The government uses prison as a form of punishing crime and injustices. Police and other law enforcer are meant to bring order to the country by using pre-set rules, like the constitution, to punish people who break the rules. According to Reilly, et al., crime rates are reduced by the fear of getting caught and sentenced to a jail term. If people were left to govern themselves with no rules, the world would be in chaos. Therefore, there are fewer crime rates where the chances of getting caught and punished are high. Peace and justice are achieved by forming a rigid justice system that can punish lawbreakers. In most cases, police stations are opened in some neighborhoods to reduce the crime rates by making the criminals fear the presence of law enforcers who impose punishment (Reilly, et al., 18). Thus, many people avoid participating in criminal activities due to fearing the sentence more than they would desire to participate in the crime.

Some studies have tried to prove that punishment does not work, suggesting the there are other methods of making people do the right thing. While bringing up children, parents are advised not to punish their children, but instead use different ways (Newman). According to such research, punishment does not work because the child feels they have paid for their misbehaving and had the right to misbehave again. Other research explains that punishing a child would turn them into hating themselves and believing that they are something wrong with them, making them think that they are bad (Newman). Such research suggests that children be disciplined using consequences rather than punishment and reward (Salali, et al., 87). An example of a consequence is taking away a child's toys if they misbehaved. In this case, the term punishment is defined as either spanking the child or shouting at them. Consequence discipline is a form of punishment, making punishment a disciplining child. A child, therefore, must fear the consequences, punishment, to behave well. Eventually, the child gets self-control and self-discipline which lead to good behavior.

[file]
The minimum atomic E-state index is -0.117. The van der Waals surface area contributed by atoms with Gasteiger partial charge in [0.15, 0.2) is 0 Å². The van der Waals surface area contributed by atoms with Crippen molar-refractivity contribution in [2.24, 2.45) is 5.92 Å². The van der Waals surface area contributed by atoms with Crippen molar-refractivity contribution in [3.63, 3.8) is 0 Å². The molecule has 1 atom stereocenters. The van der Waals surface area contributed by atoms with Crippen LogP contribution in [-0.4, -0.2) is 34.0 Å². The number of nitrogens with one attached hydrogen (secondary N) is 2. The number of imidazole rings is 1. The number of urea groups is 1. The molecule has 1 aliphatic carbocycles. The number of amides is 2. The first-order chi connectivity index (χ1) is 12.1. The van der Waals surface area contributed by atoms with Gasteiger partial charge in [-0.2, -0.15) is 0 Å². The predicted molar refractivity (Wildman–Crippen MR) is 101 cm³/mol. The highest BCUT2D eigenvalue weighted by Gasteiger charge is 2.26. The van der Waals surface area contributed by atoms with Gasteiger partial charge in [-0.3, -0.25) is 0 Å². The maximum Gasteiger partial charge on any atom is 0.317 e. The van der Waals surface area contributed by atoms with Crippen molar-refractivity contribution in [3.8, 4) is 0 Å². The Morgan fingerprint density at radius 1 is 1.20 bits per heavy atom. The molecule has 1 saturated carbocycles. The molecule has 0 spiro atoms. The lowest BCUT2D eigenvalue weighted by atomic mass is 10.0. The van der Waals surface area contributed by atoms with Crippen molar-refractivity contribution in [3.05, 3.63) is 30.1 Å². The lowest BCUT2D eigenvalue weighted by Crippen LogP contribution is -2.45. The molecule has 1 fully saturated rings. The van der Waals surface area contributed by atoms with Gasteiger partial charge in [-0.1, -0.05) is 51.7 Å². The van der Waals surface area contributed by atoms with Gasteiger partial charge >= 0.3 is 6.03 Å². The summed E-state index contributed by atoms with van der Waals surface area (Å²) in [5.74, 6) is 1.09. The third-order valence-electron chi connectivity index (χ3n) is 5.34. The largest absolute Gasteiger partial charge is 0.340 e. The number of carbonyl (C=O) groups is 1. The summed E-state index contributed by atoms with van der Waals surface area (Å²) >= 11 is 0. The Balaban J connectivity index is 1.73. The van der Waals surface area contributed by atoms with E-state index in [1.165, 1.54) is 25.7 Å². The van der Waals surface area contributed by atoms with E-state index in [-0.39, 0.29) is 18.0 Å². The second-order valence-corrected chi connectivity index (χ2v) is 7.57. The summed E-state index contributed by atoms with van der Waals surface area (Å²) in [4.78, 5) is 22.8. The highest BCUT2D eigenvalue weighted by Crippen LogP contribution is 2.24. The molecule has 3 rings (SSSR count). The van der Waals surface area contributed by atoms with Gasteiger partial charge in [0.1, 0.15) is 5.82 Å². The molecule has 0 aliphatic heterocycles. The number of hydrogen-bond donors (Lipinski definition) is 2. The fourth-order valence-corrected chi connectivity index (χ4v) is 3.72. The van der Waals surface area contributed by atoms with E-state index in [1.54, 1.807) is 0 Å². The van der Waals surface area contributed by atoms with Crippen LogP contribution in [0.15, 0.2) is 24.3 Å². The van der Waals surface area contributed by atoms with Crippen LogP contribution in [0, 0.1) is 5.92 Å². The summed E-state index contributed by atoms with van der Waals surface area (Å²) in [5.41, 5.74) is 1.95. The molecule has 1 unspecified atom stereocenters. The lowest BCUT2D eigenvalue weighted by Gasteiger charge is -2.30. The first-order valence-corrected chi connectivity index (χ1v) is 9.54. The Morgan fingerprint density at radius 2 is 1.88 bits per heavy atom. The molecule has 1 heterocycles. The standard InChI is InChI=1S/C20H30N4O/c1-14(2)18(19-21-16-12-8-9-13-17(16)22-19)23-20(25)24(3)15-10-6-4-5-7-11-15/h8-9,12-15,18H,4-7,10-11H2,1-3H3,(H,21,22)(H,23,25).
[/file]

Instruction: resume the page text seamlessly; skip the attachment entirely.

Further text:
The world is led right due to fear of punishment. All people have a form of punishment fear for specific actions. Christians live right due to fear of getting burnt in hell for eternity and missing out the reward, which is heaven. The government uses prisons as a form of punishment for crimes. People, therefore, fear to participate in crime to avoid getting into jail. Children have to be to be disciplined using the right forms of punishments to grow up into self-disciplined people. Therefore, people cannot find a reason to live a just if there is no fear of retribution.

Work Cited

Johnson, Dominic. God is watching you: How the fear of God makes us human. Oxford University Press, USA, 2016.

Johnson, Kathryn A., Adam B. Cohen, and Morris A. Okun. "God is watching you... but also watching over you: The influence of benevolent God representations on secular volunteerism among Christians." Psychology of Religion and Spirituality 8.4 (2016): 363.

Newman, Graeme. The punishment response. Routledge, 2017.

Reilly, Barry, Neil Rickman, and Robert Witt. "Robbing banks: Crime does pay-but not very much." Significance 9.3 (2012): 17-21.

Salali, Gul Deniz, Myriam Juda, and Joseph Henrich. "Transmission and development of costly punishment in children." Evolution and Human Behavior 36.2 (2015): 86-94.